Throw somebody groomed in that environment into a fluid, competitive election contest, and it is highly likely that that somebody will self-destruct.  The traits for which they have been selected are maladapted to the new environment.  Indeed, they are often positively counterproductive.    They are completely unprepared, and very vulnerable to making serial mistakes.

Subject a political monoculture like Massachusetts (or is it Massachusettes?) to a huge environmental shock that is Obama and Obamaism, and those creatures like Martha Coakley who evolved in the monoculture are very likely to perish.

January 15, 2010

Unintended Consequences in Derivatives Regulation: A Flashback

I was talking to some folks at a research/policy institute at another university about regulation of carbon derivatives trading who are attempting to educate Congress (or, more precisely, Congressional staff) on the matter.  They told me that there was a widespread belief on Capitol Hill that customized, OTC derivatives offer little or no social benefit, and that as a result, their use should be highly restricted, if not eliminated altogether. The view is that these instruments create systemic risks, but confer no corresponding benefit that cannot be offered by exchange traded products.

I disagree, for reasons I set out in a Brookings paper released last fall.  But I don’t want to focus on the details of that argument here.  Instead, I just want to flash back to a historical example that demonstrates that limiting the contracting choices of commodity market participants can have extremely perverse effects, and can in fact create systemic risks.

The legislation that restructured the California electricity markets, AB1890, precluded the state’s major utilities from entering into long term contracts for power.  Instead, in order to ensure the “success” of the spot market for power, the utilities were required to buy electricity from generators through an exchange–the Power Exchange (“PX”).  The bill also capped the price that utilities could charge their customers for power.

This legislation created a huge short position for the utilities.  They were exposed to increases in prices on the PX, and could not pass on these costs to customers.  Most importantly, the bill prevented the utilities from managing their price risk by engaging in long term forward contracting.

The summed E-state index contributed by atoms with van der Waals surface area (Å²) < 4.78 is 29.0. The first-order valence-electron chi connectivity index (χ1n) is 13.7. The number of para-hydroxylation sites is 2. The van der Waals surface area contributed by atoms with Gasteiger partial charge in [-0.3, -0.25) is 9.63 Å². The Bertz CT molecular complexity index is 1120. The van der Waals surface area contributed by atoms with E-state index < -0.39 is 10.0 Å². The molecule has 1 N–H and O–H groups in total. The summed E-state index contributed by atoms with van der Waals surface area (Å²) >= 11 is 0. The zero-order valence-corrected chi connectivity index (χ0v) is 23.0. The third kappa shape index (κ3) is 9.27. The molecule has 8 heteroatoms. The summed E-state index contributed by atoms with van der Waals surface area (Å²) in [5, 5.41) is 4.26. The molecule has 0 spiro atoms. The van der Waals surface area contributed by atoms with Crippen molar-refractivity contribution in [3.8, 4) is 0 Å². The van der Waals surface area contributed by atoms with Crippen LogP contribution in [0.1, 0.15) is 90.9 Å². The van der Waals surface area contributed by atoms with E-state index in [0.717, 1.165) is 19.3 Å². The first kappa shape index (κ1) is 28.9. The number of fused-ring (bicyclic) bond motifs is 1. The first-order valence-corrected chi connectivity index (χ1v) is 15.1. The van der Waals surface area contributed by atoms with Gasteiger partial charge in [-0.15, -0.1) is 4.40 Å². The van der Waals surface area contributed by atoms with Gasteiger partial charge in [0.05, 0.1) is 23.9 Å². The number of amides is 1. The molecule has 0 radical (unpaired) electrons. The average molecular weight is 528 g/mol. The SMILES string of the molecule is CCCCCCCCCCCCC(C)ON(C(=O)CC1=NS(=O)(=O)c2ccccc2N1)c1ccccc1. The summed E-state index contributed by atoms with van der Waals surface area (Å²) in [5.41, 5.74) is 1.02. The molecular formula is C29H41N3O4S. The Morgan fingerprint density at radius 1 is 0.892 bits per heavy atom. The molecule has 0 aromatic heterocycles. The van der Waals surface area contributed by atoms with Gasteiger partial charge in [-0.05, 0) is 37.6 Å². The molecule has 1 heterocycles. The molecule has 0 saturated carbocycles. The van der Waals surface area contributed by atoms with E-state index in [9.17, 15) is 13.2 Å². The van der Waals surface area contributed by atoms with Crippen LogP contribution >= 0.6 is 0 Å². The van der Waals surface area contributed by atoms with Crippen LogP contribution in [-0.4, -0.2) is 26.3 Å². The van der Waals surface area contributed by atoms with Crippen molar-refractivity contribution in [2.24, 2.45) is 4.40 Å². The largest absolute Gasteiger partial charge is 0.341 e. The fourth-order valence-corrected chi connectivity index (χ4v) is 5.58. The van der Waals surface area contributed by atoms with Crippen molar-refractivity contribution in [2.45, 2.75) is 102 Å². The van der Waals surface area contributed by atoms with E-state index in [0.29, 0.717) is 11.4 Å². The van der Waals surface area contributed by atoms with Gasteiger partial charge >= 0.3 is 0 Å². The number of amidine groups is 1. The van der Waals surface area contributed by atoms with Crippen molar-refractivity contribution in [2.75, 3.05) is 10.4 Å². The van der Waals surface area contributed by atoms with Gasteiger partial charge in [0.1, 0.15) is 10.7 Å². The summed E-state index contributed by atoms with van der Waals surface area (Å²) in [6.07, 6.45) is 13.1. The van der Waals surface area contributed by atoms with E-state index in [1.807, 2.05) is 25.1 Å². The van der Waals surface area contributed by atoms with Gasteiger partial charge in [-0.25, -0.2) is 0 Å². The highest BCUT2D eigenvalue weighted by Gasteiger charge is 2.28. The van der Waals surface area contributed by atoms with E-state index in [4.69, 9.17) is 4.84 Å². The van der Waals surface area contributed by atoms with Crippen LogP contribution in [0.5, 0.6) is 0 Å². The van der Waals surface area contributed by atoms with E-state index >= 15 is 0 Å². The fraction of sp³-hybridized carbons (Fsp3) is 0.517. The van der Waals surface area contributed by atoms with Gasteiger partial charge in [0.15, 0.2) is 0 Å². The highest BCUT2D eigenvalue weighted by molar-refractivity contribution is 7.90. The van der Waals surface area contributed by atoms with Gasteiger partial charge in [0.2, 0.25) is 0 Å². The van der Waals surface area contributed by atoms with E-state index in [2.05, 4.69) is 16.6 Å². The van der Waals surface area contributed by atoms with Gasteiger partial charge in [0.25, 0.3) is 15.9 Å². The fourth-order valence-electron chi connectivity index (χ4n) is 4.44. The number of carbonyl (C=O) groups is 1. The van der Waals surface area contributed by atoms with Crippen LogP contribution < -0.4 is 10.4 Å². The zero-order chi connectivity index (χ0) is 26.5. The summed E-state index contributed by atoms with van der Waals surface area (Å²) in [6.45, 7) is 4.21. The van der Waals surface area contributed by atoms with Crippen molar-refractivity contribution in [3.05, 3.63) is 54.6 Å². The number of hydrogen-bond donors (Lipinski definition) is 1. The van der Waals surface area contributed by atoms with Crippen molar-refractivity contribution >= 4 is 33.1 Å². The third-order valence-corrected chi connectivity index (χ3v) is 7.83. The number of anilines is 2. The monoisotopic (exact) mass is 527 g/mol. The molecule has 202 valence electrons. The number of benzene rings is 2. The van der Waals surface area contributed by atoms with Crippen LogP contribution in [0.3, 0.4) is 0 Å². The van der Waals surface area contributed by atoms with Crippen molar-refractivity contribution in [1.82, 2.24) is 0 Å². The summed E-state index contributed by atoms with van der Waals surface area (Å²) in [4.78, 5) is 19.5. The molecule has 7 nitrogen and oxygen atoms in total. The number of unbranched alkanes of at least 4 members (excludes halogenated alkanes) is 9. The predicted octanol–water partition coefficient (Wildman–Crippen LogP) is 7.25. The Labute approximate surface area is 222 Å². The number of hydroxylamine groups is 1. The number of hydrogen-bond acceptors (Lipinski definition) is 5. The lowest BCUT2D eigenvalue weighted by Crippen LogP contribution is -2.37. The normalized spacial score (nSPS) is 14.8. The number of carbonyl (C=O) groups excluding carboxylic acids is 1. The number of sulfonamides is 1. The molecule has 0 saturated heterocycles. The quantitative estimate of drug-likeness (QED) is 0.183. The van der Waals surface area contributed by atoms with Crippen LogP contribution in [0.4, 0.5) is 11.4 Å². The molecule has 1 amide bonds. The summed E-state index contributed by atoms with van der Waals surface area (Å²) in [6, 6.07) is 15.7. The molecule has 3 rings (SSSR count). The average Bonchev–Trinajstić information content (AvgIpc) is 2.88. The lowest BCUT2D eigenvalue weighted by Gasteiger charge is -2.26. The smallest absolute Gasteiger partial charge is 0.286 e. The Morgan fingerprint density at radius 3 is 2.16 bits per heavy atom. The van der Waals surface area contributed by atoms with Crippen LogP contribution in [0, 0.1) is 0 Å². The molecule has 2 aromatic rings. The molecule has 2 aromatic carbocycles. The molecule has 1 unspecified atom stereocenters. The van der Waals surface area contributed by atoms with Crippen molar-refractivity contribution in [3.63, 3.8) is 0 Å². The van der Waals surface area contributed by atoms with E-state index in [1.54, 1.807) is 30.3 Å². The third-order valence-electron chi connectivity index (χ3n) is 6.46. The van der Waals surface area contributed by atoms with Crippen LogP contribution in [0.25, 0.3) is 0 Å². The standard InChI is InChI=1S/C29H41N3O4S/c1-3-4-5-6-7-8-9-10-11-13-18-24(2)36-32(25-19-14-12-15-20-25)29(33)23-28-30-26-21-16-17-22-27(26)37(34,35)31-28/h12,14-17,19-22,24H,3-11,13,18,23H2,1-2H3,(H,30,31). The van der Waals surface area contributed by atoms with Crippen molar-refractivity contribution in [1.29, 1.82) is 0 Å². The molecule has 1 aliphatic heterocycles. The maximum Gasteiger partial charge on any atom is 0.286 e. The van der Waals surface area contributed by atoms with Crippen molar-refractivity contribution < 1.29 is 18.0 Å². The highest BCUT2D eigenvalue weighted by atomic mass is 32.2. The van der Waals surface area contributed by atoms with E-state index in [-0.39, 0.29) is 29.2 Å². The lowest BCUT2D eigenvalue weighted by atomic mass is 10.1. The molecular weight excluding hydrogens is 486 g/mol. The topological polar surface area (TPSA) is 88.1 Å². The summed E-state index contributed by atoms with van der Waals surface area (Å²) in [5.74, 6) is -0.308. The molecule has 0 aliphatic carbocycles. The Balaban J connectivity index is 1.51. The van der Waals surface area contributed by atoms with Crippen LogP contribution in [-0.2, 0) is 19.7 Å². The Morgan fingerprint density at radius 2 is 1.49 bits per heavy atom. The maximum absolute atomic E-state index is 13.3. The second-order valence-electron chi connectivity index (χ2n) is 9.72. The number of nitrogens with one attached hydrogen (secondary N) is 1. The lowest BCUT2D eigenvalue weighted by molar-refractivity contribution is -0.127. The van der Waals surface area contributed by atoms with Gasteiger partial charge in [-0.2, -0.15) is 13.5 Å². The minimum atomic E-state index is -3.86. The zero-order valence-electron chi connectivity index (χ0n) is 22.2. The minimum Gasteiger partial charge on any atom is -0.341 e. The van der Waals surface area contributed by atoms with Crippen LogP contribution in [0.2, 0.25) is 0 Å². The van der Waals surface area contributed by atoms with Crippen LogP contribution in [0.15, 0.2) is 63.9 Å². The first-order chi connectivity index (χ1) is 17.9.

We all know what happened.  Power prices spiked, and two utilities still subject to the constraints (SoCal Edison and PG&E) suffered huge losses.  PG&E went bankrupt.

The problem would likely have been less severe had the utilities been given the ability to hedge.  Indeed, the absence of forward contracts may have exacerbated the price spikes, because these contracts would have precommitted the generators to supply power, whereas they arguably had an incentive to restrict output on the PX when conditions became tight.

Moral of the story: limiting the ability of firms to manage risks can impose substantial dangers of financial distress on those companies.  Indeed, if they limitations are systemic (as they were in California), they create the risk of a systemic problem.

Now, the analogy should not be stretched too far.  In its infinite, tofu-fueled wisdom, California chose to favor one type of exchange trading (spot auctions on the PX) for different reasons than Congress in its infinite God-knows-what-fueled-wisdom is contemplating favoring exchange trading of carbon (and other) derivatives.  Moreover, the restrictions in California were particularly draconian, especially when combined with the retail price caps.

Nonetheless, the tale should be a cautionary one.  Firms use derivatives contracts to pass risks to others who bear them at a lower cost.  If you constrain their ability to do so, they will wear more risk than they would otherwise.  This raises the likelihood that they will suffer crippling financial losses.  The more draconian the restrictions, and the wider the scope of their application, the greater the likelihood, severity, and extent of these losses.